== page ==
PaulrnDavies:  Well first of allrnwe have to understand that they’re unlikely to speak English unless they’vernbeen studying us for a long time and that it’s hard enough to communicaternproperly between different people on this planet, all part of the same species,rnthe cultural gulfs of misunderstandings are of course notorious.  We’re now dealing with a completelyrnseparate species.  Then you have tornthink what on Earth have we got in common, so I feel that our communicationrnwill be… we will want to let ET know our finest achievements, the things we’rernmost proud of and if you just go out on the street and ask people well what dornyou think are our finest achievements, chances are that you’ll be told arnBeethoven symphony or a Picasso painting or something like that and I have nornquarrel with that, but the problem is that our appreciation of works of art andrnmusic are very much tied to our cognitive system and an alien whose brain isrnwired differently probably wouldn’t have any understanding of it and certainlyrnwouldn’t have any understanding of politics or sport or anything of that sort,rnso there would be no point in sending those things.  Now there is one thing we’re all agreed that we must sharernand that is mathematics. rnMathematics is universal. rnIt’s discovered by human beings, but the rules of mathematics are thernsame throughout the universe and the laws of the universe.  Our mathematical relationships or thernunderlying laws of physics we can cast in mathematical form, so if they arerncommunicating with us if they have technology they will understand the laws ofrnphysics and the nature of mathematics. rnThese are things that we can share, so it seems to me that ourrncommunication will begin in terms of mathematics and physics. 

rnrn

So me, I’m a mathematical physicist, so you might say wellrnyou would say that wouldn’t you, but I really do think that this is the commonrncurrency of the cosmos and so we will want to communicate about ourrnunderstanding of mathematical physics, so we could tell them things that wernhave discovered in the realm of mathematical physics, but there is stuff that Irnwould like to know.   Therernare some famous problems like how to bring gravitation and quantum physicsrntogether, the long-sought-after theory of quantum gravity.  That’s one thing that I would like tornknow.  It may be hard to understandrnthe answer that comes back.  Therernis something that is perhaps a little easier.  There is a quantity in the theory of quantum electrodynamicsrncalled the fine-structure constant. rnI’m getting technical here. rnIt’s a particular quantity. rnIt’s a fundamental constant of nature.  It has a value of about 1 over 137.  Nobody knows why that number is as itrnis.  It’s a pure number.  It doesn’t matter what units you usernand it’s long been an interest of mine as to how that number has arisen inrnnature, why that particular number and none other, so I would like ET to givernme the explanation for that.  Ofrncourse the answer might be we don’t know either.  It’s not clear that ET will be all-knowing.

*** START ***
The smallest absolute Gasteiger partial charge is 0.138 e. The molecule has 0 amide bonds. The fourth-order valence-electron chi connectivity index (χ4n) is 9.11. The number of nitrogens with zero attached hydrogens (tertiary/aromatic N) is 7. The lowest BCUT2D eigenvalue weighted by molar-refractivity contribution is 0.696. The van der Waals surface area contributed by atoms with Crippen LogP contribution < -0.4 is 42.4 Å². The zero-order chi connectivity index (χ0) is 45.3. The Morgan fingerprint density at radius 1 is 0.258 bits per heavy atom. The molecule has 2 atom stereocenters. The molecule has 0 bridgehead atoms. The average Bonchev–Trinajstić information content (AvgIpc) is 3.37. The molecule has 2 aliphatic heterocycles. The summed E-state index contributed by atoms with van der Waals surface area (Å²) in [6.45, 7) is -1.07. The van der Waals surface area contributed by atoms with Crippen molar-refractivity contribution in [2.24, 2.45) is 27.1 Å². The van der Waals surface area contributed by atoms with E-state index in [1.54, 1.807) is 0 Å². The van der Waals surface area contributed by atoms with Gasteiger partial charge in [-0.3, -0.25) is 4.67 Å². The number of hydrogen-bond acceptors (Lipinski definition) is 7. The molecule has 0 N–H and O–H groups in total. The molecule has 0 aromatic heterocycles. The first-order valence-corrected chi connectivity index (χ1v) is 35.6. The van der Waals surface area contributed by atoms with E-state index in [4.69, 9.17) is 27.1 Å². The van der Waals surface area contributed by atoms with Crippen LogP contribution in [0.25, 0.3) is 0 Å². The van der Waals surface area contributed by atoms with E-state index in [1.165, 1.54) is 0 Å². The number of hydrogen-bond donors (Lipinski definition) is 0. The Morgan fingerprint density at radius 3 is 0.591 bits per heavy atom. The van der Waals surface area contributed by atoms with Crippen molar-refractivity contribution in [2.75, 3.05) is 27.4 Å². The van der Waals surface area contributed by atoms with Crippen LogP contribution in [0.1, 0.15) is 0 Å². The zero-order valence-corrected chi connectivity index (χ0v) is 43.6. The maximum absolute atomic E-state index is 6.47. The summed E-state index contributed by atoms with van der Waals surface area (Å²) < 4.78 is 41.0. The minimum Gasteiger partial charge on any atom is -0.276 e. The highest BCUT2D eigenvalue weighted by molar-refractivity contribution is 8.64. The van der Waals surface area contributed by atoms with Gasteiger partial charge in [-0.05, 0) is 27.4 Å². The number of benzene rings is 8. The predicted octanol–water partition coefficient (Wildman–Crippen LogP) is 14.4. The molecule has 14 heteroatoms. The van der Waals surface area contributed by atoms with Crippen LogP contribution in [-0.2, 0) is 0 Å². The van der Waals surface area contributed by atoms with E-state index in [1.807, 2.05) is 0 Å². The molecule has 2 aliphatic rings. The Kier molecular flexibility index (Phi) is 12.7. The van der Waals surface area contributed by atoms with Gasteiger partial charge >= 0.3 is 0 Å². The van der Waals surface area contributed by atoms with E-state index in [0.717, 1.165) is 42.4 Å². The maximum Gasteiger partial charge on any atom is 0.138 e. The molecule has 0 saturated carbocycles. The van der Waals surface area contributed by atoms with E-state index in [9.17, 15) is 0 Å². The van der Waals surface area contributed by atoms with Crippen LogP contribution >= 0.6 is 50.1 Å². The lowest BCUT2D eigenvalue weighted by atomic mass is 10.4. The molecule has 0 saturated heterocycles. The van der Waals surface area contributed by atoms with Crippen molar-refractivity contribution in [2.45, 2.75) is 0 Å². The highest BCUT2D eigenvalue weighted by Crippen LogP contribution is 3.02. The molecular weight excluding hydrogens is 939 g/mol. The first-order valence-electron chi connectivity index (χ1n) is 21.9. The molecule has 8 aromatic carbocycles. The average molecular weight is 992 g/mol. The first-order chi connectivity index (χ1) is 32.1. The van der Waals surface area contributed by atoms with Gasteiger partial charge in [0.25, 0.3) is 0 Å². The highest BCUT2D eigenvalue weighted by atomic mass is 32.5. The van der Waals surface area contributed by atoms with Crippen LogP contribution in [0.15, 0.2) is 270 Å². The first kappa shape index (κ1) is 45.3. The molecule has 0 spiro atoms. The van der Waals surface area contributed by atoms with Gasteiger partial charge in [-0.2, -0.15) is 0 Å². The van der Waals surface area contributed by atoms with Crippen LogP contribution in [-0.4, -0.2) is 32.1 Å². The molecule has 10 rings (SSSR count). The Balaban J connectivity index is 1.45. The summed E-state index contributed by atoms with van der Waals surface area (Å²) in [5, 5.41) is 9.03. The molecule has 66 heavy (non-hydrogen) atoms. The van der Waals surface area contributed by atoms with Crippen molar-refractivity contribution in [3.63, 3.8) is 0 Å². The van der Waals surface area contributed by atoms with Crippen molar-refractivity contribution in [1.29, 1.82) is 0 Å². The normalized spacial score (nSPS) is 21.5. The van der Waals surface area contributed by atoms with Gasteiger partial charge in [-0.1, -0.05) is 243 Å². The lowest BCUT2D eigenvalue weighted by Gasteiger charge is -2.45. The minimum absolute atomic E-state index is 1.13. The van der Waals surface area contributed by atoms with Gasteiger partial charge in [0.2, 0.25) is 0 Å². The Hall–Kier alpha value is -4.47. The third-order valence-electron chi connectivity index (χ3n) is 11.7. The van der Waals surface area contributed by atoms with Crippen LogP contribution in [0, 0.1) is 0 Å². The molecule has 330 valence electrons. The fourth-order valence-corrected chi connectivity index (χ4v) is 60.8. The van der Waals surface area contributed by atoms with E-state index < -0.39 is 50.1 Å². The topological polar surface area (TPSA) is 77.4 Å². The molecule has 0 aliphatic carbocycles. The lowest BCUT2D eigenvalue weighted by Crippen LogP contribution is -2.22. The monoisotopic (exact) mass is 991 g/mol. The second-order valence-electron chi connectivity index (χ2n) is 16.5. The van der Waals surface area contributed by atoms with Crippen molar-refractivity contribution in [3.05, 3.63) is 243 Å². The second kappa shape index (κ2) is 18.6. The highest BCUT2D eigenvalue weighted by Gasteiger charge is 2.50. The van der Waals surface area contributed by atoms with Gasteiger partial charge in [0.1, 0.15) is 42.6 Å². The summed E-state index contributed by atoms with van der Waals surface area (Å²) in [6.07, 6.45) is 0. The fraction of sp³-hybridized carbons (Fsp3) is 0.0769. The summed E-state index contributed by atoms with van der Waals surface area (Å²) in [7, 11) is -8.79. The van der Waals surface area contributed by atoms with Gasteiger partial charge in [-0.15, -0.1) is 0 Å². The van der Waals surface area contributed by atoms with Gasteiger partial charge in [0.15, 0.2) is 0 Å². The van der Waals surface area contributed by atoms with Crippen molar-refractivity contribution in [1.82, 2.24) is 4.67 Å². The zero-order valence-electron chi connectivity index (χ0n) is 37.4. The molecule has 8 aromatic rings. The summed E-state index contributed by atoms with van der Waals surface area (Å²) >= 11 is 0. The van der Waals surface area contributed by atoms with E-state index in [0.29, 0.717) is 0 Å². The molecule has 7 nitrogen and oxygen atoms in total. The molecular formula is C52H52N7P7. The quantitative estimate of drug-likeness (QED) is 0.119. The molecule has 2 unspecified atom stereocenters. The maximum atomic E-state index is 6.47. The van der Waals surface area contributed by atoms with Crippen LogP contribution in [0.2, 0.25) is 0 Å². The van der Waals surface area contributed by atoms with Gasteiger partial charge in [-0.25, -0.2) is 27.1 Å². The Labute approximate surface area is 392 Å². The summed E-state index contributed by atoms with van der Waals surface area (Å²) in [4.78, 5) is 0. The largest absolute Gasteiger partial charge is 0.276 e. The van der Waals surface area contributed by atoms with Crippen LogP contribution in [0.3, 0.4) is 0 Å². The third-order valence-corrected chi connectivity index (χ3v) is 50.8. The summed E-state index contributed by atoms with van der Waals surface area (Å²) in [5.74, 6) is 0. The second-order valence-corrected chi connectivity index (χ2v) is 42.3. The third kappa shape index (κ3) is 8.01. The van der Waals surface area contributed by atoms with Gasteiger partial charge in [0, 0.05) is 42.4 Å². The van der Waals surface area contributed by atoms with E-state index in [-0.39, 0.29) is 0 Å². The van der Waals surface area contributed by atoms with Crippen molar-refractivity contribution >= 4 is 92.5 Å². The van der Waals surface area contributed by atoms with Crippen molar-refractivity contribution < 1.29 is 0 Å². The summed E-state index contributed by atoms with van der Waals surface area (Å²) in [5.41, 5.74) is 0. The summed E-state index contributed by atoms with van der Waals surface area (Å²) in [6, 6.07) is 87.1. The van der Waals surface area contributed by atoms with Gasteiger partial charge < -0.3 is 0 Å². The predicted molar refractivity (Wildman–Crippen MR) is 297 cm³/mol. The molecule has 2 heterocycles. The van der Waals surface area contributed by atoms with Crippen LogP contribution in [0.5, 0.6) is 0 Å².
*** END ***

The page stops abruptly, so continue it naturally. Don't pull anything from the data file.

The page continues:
rnrn

Question: What do you hope to accomplish by applying physicsrnto cancer research? 

rnrn

PaulrnDavies: A couple of yearsrnago I had a call from the deputy director at the National Cancer Institute,rnAnna Barker, with an amazing proposal. rnShe said "Well, we’re spending billions of dollars worth of taxpayer’srnmoney on the famous war on cancer and most of this is going to cancerrnbiologists, oncologists, geneticists following sort of the well trodden pathrnthat those very brilliant people have trodden and they’ve accumulated a vast,rnvast amount of information.Herernis a subject about which an enormous amount is known, but unfortunately veryrnlittle is understood." And so she had this very bold proposal that maybernphysicists and physical scientists generally, including mathematicians andrnchemists and so on might be able to lend a hand, not by giving the cancerrnbiologists a new death ray, but by lending some of the concepts in, say,rnfundamental physics to the problem of cancer.  Physicists think about the world in a very particular way.  They go about solving problems in arncertain manner.  The whole culturernof physics is really very different from that, biology, so maybe physicistsrnhave got something to contribute. rnNow this is obviously a bold venture, but as a consequence of two orrnthree workshops exploring that possibility the National Cancer Instituternannounced about a year ago that they will be funding 12 centers around therncountry and Arizona State University has one and I’m principlerninvestigator.  There are about 12rnpeople on my team, a similar number in the other centers, and it is early daysrnyet, but it’s an experimental as well as a theoretical program.